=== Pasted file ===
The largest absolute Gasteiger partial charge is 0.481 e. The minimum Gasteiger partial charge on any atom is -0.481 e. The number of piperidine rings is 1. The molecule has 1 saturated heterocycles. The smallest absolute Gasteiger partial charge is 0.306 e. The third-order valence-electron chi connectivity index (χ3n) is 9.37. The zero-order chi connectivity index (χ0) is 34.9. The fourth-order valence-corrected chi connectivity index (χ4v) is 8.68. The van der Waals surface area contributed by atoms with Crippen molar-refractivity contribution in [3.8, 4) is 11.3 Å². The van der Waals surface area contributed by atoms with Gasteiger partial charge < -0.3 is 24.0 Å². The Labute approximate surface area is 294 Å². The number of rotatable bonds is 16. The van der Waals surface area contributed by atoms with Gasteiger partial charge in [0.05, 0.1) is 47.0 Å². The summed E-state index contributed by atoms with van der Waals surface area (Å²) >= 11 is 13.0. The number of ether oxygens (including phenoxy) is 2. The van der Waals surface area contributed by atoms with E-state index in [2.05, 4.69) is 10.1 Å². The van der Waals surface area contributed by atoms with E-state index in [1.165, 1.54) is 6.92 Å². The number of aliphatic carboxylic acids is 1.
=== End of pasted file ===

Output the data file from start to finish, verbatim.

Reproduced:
The largest absolute Gasteiger partial charge is 0.481 e. The minimum Gasteiger partial charge on any atom is -0.481 e. The number of piperidine rings is 1. The molecule has 1 saturated heterocycles. The smallest absolute Gasteiger partial charge is 0.306 e. The third-order valence-electron chi connectivity index (χ3n) is 9.37. The zero-order chi connectivity index (χ0) is 34.9. The fourth-order valence-corrected chi connectivity index (χ4v) is 8.68. The van der Waals surface area contributed by atoms with Crippen molar-refractivity contribution in [3.8, 4) is 11.3 Å². The van der Waals surface area contributed by atoms with Gasteiger partial charge < -0.3 is 24.0 Å². The Labute approximate surface area is 294 Å². The number of rotatable bonds is 16. The van der Waals surface area contributed by atoms with Gasteiger partial charge in [0.05, 0.1) is 47.0 Å². The summed E-state index contributed by atoms with van der Waals surface area (Å²) >= 11 is 13.0. The number of ether oxygens (including phenoxy) is 2. The van der Waals surface area contributed by atoms with E-state index in [2.05, 4.69) is 10.1 Å². The van der Waals surface area contributed by atoms with E-state index in [1.165, 1.54) is 6.92 Å². The number of aliphatic carboxylic acids is 1.